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Soap is a type of detergent used for cleaning, mainly for personal use. It usually comes in the form of a bar. Synthetic detergents have superseded soap as a laundry aid.

Soaps are mixtures of sodium or potassium salts of fatty acids which can be derived from oils or fats by reacting them with an alkali (like sodium or potassium hydroxide) at 80-100 C in the process known as saponification. Hydrolysis of the fats and oils occurs, yielding glycerol and crude soap.

CH2-OOC-R - CH-OOC-R - CH2-OOC-R (fat)

+ 3 NaOH ( or KOH)

both heated --->>

CH2-OH -CH-OH - CH2-OH (glycerol)

+ 3 R-CO2-Na (soap)


Sodium chloride is added to precipitate the soap.

Table of contents
1 Purification and ending
2 Use
3 See also
4 External links

Purification and ending

Reaction contains sodium chloride, sodium hydroxide, and glycerol. These impurities are removed by boiling the crude soap curds in water and re-precipitating the soap with salt.

Sand or pumice may be added to produce a scouring soap.


Although the soap term continues to be used informally in everyday speech and product labels, in practice nearly all kinds of "soap" in use today are actually synthetic detergents, which are less expensive, more effective, and easier to manufacture.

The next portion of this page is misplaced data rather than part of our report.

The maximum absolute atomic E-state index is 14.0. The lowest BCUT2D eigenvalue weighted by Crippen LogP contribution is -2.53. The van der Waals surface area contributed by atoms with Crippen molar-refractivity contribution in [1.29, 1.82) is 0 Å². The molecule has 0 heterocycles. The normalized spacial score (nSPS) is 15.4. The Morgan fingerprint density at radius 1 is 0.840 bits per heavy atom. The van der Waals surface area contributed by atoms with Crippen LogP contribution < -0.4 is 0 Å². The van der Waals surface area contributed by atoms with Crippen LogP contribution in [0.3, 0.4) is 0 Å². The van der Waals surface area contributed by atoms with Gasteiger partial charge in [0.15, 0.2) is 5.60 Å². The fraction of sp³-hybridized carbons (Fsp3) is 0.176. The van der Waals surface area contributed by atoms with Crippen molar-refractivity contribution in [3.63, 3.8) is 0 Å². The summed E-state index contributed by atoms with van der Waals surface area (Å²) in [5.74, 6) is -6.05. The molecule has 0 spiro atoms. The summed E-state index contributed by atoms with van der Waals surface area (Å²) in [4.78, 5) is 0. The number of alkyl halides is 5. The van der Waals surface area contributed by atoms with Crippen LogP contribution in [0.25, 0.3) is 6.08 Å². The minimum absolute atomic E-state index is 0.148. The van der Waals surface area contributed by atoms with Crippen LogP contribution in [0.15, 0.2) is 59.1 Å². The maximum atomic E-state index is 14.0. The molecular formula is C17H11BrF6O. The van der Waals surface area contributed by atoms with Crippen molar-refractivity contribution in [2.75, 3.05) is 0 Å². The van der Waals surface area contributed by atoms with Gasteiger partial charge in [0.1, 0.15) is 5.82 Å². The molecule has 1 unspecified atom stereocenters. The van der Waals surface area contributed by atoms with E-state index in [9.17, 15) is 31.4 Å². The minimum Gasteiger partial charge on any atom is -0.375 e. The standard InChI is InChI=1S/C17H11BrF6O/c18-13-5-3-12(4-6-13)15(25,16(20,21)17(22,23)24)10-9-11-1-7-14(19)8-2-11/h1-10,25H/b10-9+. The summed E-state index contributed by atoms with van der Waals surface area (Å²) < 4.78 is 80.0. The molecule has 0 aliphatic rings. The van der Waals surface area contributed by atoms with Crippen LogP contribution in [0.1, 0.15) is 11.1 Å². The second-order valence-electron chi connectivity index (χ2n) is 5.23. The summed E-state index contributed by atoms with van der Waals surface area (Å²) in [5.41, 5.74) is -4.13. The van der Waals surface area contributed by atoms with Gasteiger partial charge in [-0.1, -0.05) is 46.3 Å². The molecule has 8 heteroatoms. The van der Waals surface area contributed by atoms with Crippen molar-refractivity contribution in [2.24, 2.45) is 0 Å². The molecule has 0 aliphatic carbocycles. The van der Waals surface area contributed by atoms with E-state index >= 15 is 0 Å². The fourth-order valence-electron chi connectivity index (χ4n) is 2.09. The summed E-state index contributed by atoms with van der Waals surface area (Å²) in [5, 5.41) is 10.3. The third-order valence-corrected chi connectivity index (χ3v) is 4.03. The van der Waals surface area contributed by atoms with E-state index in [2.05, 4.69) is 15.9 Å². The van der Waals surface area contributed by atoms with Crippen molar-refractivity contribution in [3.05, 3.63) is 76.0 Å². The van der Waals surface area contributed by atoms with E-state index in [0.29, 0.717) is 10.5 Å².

Soaps are useful and used primarily for cleansing because soap molecules attach readily to both nonpolar molecules (such as grease or oil) and polar molecules (such as water). Although grease will normally adhere to skin or clothing, the soap molecules can attach to it as a "handle" and make it easier to rinse away.

(water soluble end)
CH3-(CH2)n - COONa

(fatty part)

The hydrocarbon ("fatty") portion dissolves dirt and oils, while the ionic end makes it soluble in water. Thus, it allows water to remove normally-insoluble matter.

The ancient world was generally innocent of soap; the Romans built baths, but did not often use soap in them. According to Pliny the Elder, soap was invented by the ancient Gauls. They did not use it for washing, though; they used it as a pomade to keep their hair shiny.

Historically, soap was often made in the home by mixing animal fats with lye. Because of the caustic lye, this was a dangerous procedure (perhaps more dangerous than any present-day home activities) which occasionally resulted in serious chemical burns or blindness.

Before commercially produced lye was common place, lye was produced at home for soap making from the ashes of a wood fire.

One can play with soap by making soap bubbles that float in the air.

See also

External links

There was a controversial 1970s sitcom called Soap, starring future celebrity Billy Crystal.
Soap is also a colloquial term for a soap opera.
In computing, the acronym SOAP stands for Simple Object Access Protocol.